Baltimore County's first Waterfront Festival cost about $16,000 more than it took in through donations, despite county officials' projections that the event is likely to net $25,000 for a relief fund for victims of Tropical Storm Isabel, according to an auditor's review.
The discrepancies between the auditor's findings and the county's final budget for the Oct. 2 festival in Middle River, billed as a celebration of east-side revitalization, came largely from omissions in the official accounting, according to a memo from County Auditor Brian J. Rowe to the County Council.
The budget did not include overtime - calculated by Rowe at more than $15,000 - or $17,500 in grant money from the county for the fireworks display and other costs, according to the memo, which also lists portable toilet rental ($580) and living-history interviews ($400) as "unreported expenses."
$10,000 not collected
With those expenses added, the festival cost about $69,000 - not the $28,000 listed in a county budget for the event - while taking in about $43,000 in donations, according to the memo and the Waterfront Festival budget. Another $10,000 has been pledged but not yet collected, according to both documents.
Rowe's accounting did not include work on "festival-related activities" performed by county employees using county equipment during work hours, according to the memo.
Robert J. Barrett, the county's Recreation and Parks Department director, said some expenses were not included in budget figures because they were seen "as a normal part of taking care of the county and constituents." Adding the expenses to the budget creates a "net loss, and I'm not in agreement with that," he said.
No matter what, he said, the disagreement over cost is not expected to affect how much money ultimately goes to Isabel victims, "unless the council or auditor directs us to take the money and pay the county back."
As donations came in, they were deposited into the relief fund administered by the Essex-Middle River-White Marsh Chamber of Commerce, Barrett said. Expenses were paid out of that money, he said, and once the remaining pledges come in there should be $25,000 left.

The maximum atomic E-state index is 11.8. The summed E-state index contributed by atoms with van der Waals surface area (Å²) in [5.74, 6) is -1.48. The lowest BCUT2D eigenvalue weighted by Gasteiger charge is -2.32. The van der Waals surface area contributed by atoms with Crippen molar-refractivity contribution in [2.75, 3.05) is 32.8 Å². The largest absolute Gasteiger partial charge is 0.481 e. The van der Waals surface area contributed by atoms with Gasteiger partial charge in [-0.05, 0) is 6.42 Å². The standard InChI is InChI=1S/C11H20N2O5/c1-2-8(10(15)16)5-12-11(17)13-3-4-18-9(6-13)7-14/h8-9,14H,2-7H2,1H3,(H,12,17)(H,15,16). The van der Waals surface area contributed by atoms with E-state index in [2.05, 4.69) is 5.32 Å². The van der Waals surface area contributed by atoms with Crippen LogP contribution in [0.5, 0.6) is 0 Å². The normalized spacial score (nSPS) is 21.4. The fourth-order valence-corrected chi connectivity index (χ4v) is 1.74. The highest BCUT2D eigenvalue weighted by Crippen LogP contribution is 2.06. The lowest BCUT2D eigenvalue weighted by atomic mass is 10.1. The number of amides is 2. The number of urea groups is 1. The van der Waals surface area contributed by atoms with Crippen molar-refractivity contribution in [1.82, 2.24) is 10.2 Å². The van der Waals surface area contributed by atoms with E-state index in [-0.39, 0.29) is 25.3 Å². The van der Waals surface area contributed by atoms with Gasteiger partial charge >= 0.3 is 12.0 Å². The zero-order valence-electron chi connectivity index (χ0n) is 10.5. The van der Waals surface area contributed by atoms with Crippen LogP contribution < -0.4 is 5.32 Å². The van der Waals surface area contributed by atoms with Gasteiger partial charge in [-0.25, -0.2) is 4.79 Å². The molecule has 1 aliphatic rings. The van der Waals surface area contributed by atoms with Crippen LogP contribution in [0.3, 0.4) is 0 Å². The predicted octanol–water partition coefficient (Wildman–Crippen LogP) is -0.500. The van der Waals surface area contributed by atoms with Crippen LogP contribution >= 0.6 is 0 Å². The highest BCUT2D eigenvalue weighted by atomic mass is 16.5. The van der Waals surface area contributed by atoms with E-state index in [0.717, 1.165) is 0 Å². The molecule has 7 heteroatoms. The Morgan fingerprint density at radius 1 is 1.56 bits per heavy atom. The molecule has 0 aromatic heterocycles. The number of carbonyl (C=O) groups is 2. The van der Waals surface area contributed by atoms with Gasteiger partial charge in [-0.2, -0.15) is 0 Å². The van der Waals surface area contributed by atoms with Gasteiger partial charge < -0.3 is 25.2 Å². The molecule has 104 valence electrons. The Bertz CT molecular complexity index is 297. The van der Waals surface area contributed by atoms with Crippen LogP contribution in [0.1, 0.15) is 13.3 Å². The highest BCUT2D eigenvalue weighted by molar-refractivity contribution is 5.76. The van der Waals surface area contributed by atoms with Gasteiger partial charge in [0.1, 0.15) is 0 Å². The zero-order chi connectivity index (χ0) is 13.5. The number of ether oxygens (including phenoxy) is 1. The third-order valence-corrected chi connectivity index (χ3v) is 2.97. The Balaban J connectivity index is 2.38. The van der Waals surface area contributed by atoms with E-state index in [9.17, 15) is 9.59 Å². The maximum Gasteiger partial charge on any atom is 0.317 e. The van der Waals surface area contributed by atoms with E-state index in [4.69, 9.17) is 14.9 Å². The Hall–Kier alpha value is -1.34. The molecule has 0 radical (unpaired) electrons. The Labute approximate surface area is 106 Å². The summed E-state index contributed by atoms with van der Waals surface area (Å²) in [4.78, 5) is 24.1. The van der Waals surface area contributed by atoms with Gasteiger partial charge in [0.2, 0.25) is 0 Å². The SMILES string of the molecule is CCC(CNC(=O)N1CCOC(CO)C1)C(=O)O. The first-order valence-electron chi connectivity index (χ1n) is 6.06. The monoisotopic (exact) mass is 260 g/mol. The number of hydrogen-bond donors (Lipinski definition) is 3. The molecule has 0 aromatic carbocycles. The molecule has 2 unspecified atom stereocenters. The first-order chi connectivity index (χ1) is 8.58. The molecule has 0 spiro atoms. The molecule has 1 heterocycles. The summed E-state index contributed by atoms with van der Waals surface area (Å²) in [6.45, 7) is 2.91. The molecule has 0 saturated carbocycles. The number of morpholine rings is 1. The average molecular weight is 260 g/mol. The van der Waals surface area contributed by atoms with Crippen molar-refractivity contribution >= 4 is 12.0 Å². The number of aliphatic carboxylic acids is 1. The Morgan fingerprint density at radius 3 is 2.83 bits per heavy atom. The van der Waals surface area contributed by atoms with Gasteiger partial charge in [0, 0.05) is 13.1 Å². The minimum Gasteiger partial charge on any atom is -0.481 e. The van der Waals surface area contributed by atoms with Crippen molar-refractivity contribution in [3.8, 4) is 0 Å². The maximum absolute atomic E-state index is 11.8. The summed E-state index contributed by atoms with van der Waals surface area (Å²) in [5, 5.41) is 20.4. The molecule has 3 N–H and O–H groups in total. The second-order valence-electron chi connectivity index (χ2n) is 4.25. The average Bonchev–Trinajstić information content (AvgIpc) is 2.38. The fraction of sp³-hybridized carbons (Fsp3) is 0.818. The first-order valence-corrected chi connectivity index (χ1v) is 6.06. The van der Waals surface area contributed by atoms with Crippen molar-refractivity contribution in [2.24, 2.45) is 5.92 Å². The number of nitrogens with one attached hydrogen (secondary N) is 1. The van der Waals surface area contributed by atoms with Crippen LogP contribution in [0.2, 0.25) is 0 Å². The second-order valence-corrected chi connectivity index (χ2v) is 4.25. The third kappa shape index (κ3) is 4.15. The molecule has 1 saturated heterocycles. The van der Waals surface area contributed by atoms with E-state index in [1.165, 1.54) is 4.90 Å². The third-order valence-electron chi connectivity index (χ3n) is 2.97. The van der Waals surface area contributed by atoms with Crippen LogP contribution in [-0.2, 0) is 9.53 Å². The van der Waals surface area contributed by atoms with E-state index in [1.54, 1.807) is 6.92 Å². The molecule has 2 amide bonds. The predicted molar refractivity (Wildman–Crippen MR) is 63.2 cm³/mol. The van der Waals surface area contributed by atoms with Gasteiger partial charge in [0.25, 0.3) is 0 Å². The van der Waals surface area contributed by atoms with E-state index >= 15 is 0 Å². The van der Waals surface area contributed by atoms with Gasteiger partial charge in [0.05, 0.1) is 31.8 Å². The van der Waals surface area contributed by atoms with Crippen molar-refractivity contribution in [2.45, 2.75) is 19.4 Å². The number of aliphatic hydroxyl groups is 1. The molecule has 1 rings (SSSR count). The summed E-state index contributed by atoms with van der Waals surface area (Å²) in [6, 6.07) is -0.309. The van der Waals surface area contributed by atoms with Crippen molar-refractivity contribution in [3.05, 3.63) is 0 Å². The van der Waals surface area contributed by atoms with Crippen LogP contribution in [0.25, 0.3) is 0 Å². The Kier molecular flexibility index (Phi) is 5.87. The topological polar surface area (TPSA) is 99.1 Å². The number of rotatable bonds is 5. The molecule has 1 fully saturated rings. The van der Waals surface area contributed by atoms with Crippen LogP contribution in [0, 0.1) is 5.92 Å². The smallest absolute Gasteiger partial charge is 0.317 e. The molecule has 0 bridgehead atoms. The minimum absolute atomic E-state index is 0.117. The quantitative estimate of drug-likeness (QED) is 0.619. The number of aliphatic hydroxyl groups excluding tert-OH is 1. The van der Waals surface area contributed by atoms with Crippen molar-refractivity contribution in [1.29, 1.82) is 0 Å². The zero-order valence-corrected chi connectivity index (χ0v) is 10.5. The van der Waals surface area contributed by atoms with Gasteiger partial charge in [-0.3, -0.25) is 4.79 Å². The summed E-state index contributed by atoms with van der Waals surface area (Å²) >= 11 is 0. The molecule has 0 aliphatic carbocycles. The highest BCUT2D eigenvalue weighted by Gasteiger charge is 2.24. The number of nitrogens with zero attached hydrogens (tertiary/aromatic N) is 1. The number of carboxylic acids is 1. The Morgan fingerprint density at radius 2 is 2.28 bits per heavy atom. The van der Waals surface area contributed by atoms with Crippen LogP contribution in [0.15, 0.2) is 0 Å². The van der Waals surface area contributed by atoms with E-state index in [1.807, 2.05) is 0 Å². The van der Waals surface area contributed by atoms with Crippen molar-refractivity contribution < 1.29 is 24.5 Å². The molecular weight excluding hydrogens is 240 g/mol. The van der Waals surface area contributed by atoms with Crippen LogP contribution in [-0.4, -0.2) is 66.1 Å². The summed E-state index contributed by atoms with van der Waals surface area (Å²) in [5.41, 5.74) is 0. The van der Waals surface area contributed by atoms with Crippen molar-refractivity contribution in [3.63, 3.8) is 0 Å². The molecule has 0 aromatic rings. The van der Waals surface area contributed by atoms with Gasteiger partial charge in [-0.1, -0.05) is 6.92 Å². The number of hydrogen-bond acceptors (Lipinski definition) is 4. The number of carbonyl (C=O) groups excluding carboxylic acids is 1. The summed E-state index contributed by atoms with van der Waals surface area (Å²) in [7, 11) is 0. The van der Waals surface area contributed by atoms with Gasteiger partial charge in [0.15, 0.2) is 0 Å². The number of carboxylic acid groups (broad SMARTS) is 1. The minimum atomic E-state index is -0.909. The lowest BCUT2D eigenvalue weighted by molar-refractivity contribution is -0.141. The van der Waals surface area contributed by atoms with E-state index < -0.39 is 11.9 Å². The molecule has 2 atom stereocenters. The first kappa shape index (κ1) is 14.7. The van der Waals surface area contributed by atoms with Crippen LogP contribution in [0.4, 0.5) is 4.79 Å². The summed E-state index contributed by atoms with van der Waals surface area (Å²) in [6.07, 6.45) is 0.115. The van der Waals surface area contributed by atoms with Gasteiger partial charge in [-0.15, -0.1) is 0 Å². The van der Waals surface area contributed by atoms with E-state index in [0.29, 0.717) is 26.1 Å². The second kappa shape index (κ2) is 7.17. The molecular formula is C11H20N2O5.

Several council members said yesterday that they had not yet seen the memo, which Rowe said came out of questions from "at least two" council members. Others said they wanted more information.
Councilman Joseph Bartenfelder, a Fullerton Democrat, said that with plans in the works to hold the event again, officials need to pay more attention to the financial end "to make sure that we're running in the black and not the red, so to speak."
But Councilman Vincent J. Gardina, a Towson-Perry Hall Democrat, said the Waterfront Festival is "no different from any festival or community fair" for which the county provides support.
Seventh District Republican Del. Patrick L. McDonough, who sparred with County Executive James T. Smith Jr. over a decision not to allow booths with politicians as hosts at the festival, said he is planning to do his own digging into the finances.
"This is a taxpayer-financed, Jim Smith re-election promotion, the way I see it," said McDonough, who calls the event "Jimmyfest" and said the accounting discrepancies smack of a "cover-up."
But Smith's spokesman, Donald I. Mohler III, said the county government supports events throughout the county and that the Waterfront Festival, which drew more than 10,000 people, was "an outstanding success."
"The cost of doing business as a government is being supportive of communities," he said.